Conservatives Plot Last-Ditch Effort to Stop Trump

Republicans appalled by Donald Trump’s racism look for a way to deny him the presidential nomination after all.

Businessman Donald Trump gives a speech in Des Moines, Iowa, December 11, 2015
Businessman Donald Trump gives a speech in Des Moines, Iowa, December 11, 2015 (Clay Masters)

After a week in which Donald Trump startled fellow Republicans with his blatant racism (claiming the judge in a court case against him is biased because of his “Mexican heritage”), some are plotting to take the presidential nomination away from the businessman at the convention in July.

Erick Erickson, a right-wing activist who was involved in the futile search for a third-party candidate to run against Trump, writes at his website, The Resurgent, that some are looking at Wisconsin governor Scott Walker to save the party from a Trump nomination.

Behind the scenes, it has not gone unnoticed that many of the major donors who are still opposed to Trump were also Scott Walker fans. There are rumors cropping up that Walker might be wiling to entertain being a dark horse candidate if we get to the convention and Trump has spiraled out of control.

Walker dropped out of the race before the primaries even got underway. When he did, in September of last year, I argued that he was a weak candidate: unversed in foreign policy and inexperienced at the national stage, he tried to please everybody and predictably ended up pleasing no one.

I have little doubt Walker would lose against Hillary Clinton in November. But at least he would lose as a Republican and spare the country the destructive and divisive campaign Trump is bound to conduct.

Changing the rules

Nominating Walker (or anyone) instead of Trump would require the 112 members of the rules committee of the Republican National Convention — two from every state plus party leaders — to rewrite the rules and free delegates to vote for whomever they want.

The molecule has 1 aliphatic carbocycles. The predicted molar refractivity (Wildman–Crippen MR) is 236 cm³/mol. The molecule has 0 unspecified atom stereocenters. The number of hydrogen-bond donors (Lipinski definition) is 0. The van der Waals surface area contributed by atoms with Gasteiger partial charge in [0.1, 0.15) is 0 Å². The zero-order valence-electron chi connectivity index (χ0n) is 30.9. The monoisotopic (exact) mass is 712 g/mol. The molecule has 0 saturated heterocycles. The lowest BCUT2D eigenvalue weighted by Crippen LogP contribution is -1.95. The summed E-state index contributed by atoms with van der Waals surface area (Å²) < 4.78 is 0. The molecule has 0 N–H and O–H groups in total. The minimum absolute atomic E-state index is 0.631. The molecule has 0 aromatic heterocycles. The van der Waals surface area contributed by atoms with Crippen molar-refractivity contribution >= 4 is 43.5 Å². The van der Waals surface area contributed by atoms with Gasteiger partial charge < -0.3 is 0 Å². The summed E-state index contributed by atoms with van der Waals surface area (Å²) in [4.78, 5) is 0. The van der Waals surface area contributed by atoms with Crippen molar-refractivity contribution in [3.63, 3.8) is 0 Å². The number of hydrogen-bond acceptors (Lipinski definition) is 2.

That is a tall order.

Erickson estimates that only around a quarter of the delegates on the committee themselves support Trump, but that doesn’t mean the rest will acquiescence in what many Trump voters will see as a coup.

In April, the rules committee of the Republican Party (separate from the rules committee of the convention) rejected a rules change that would have made it easier to nominate someone at the convention who didn’t participate in the primaries.

“We’re basically in the seventh inning of a ballgame and I don’t think it’s right to change the rules of the game in the middle of the game,” argued Randy Evans, a committeeman from Georgia, at the time.


Politico reports that only a minority of four out of ten party insiders are now sympathetic to the plan to take the nomination away from Trump.

“For many of them, it isn’t as much about winning this year’s election,” the political news website writes: “Trump as the nominee, they believe, represents an existential threat to the party.”

Still, a majority of those queried by Politico are hesitant, worrying about the consequences of overturning the will of the electorate.

Trump has won 1,447 bound delegates and has commitments from another 95, putting him well over the 1,237 needed to claim the nomination.

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